Stocks Fall as Investors Weigh Debt Ceiling, Evergrande

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A selloff in

Facebook

stock and shares of other big technology companies rippled through the market, pushing major U.S. indexes toward steep declines to start the week.

Stocks opened with mild declines before losses quickly accelerated. The S&P 500 dropped 1.5%. The broad index closed last week down 2.2%. The tech-heavy Nasdaq Composite Index declined around 2.4%. The Dow Jones Industrial Average lost around 380 points, or 1.1%.

Monday’s moves continued a recent trend of underperformance in big technology companies. Investors have fled shares of the highflying stocks as bond yields have lurched higher. Higher yields make tech companies’ outsize profits in the future less attractive.

After notching big gains since early 2020, the sector has been particularly volatile in recent sessions. Monday’s selloff puts the tech-heavy Nasdaq Composite on track for its third drop of at least 2% since early September. 

Shares of Facebook tumbled around 5.9% on Monday, with its losses worsening midday. Facebook entities WhatsApp, Instagram and Facebook weren’t accessible to users Monday morning, with users receiving error messages when trying to access the sites. Facebook’s whistleblower Frances Haugen is set to testify before Congress on Tuesday and has detailed vast problems with the social media company. Alphabet shares dropped 3.4%.

Netflix

lost 2.7%. All three have underperformed the S&P 500 over the past month.

The yield on the benchmark 10-year Treasury note ticked up to 1.477%, from 1.464% Friday.

Monday’s moves continue a recent bout of volatility in the stock market. Investors are also watching negotiations in Congress closely, as lawmakers debate the debt ceiling ahead of a deadline this month to raise it so the government can pay its bills. Meanwhile, Democrats are considering scaling back the next spending package to improve its chances of being passed. The Biden administration is also set to unveil its China trade policy following a review of import tariffs.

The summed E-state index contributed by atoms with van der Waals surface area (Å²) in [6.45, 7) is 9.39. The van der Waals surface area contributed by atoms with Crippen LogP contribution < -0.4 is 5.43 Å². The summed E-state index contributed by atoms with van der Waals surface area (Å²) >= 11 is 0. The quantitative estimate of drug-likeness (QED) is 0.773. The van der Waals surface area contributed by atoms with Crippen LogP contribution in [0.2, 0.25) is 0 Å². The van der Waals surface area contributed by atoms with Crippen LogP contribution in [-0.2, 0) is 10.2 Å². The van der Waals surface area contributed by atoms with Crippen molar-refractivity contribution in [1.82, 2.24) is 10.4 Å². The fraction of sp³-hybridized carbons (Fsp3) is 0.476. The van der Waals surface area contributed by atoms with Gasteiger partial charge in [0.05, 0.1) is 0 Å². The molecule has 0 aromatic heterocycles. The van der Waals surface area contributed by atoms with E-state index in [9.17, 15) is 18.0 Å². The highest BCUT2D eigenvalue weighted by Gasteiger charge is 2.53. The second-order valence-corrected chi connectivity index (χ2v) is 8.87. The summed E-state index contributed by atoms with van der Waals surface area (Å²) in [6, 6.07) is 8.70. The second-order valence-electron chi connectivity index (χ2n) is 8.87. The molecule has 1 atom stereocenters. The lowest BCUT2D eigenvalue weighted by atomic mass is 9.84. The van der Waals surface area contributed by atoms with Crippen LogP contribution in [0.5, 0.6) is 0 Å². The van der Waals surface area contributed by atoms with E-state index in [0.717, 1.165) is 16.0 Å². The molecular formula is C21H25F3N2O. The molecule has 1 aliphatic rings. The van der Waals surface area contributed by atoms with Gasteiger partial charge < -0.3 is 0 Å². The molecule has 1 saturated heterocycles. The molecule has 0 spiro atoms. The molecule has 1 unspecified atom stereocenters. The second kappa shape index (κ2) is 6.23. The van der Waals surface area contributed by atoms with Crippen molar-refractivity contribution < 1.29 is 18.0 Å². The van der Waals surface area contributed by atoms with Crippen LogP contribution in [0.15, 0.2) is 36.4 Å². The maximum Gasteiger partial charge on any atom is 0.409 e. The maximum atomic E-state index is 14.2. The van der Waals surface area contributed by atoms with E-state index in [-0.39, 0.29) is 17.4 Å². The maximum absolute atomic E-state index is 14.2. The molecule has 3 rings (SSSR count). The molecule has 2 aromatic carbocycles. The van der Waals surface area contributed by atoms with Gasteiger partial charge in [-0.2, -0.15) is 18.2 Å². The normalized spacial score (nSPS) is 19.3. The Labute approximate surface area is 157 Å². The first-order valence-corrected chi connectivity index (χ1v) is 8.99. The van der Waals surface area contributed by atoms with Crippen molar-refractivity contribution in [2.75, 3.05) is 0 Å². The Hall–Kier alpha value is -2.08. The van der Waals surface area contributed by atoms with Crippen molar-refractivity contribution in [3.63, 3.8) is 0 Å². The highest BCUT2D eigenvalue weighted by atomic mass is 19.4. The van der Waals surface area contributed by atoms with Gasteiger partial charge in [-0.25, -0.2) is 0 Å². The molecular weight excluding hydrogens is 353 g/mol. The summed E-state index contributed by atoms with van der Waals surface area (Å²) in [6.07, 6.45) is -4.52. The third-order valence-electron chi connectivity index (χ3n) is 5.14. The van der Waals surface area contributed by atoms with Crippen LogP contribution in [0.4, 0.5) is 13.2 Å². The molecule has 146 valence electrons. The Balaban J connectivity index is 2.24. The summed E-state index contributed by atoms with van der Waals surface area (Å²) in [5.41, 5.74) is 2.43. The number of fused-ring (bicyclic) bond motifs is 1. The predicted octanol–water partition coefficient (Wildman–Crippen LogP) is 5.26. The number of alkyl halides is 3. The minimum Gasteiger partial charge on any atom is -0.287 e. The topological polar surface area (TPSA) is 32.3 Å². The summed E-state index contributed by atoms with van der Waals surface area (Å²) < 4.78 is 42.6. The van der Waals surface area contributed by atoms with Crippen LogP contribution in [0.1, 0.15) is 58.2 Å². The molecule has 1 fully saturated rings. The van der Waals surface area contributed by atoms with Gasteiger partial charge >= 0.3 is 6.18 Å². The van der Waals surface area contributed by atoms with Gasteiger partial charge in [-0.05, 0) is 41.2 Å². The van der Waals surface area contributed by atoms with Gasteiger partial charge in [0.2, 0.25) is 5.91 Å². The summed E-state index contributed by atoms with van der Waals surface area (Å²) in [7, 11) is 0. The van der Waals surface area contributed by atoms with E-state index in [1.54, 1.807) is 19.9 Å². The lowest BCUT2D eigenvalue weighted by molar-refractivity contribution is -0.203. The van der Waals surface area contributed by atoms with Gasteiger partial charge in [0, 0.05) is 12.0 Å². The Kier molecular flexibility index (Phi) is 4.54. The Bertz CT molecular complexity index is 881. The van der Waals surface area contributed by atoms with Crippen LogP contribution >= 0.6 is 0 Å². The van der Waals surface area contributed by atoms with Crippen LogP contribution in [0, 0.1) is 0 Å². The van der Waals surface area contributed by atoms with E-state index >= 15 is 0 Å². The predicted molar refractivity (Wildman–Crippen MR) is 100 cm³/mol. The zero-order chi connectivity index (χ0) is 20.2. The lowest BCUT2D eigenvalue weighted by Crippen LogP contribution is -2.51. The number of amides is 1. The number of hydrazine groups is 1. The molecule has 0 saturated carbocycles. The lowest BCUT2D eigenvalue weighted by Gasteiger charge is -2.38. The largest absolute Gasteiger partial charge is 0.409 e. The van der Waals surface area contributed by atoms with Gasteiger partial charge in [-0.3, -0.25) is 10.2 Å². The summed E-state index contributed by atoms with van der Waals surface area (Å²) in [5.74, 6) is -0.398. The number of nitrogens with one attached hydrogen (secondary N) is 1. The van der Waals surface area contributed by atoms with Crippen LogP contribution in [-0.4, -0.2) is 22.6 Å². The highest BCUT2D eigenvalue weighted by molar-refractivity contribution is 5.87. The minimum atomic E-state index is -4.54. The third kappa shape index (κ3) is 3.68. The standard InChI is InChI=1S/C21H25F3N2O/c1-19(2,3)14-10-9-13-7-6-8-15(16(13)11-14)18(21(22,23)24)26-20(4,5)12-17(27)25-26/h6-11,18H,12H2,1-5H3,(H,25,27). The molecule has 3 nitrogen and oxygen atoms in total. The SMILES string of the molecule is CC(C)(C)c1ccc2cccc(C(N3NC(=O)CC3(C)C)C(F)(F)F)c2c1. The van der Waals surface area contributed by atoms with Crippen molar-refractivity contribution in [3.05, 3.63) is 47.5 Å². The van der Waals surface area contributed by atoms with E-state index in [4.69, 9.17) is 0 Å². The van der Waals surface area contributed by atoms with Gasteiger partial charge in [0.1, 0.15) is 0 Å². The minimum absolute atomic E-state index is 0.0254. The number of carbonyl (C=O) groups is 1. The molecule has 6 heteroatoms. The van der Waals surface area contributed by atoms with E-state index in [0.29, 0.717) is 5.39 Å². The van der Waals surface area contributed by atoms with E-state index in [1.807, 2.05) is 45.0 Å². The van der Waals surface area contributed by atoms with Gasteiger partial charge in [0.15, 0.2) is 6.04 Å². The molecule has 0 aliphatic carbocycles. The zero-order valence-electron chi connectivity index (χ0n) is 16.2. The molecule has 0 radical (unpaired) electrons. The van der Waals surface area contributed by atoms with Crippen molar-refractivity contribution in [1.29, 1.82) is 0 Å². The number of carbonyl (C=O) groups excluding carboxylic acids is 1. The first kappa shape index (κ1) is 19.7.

“You’ve got a combination of uncertainty out of D.C., continued headlines out of China about Evergrande and against a backdrop where you’ve seen bond yields rise,” said David Stubbs, global head of investment strategy at J.P. Morgan Private Bank. “This should all eventually be manageable but this is the problem with policy uncertainty, especially about the world’s two largest economies.” 

In corporate news, Tesla shares rose around 1.3% after the auto maker reported record deliveries in the third quarter. Merck climbed 2%, after the pharmaceutical company said its antiviral pill was effective against Covid-19 in a late-stage trial. Vaccine makers slipped, with Moderna declining around 6.3% and

Novavax

down 2.1%.

Shares of China Evergrande and its property-management unit halted trading in Hong Kong on Monday. The subsidiary said this was pending an announcement about a possible takeover bid

Another Chinese developer, Hopson Development, also halted its shares. It said this was pending an announcement about a transaction involving an unnamed Hong Kong-listed target company. 

“While this could provide some shorter-term funding, markets are still going to question what the longer-term picture is for the company,” said

Kiran Ganesh,

a multiasset strategist at UBS Asset Management. Evergrande carries more than $300 billion of liabilities that investors think it is unlikely to pay. 

Evergrande, China’s most indebted property developer, has kept markets on edge.

In commodities market, oil prices surged as OPEC and a Russia-led group of oil produced agreed to continue increasing production in measured steps, deciding against opening the taps more widely. West Texas Intermediate crude, the U.S. benchmark, rose around 2.4% to $77.71 in recent trading.

Overseas, the pan-continental Stoxx Europe 600 slid around 0.5%. Volvo Cars said it was planning an initial public offering and expects to list its class B shares on the Nasdaq Stockholm exchange.

In Asia, most major benchmarks pulled back. Hong Kong’s Hang Seng Index fell 2.2%, while Japan’s Nikkei 225 Index declined 1.1%. Markets in mainland China are closed until Friday for the Golden Week holiday.  

Investors are watching negotiations in Congress closely, as lawmakers debate the debt ceiling.



Photo:

Spencer Platt/Getty Images

Write to Anna Hirtenstein at anna.hirtenstein@wsj.com and Gunjan Banerji at gunjan.banerji@wsj.com.

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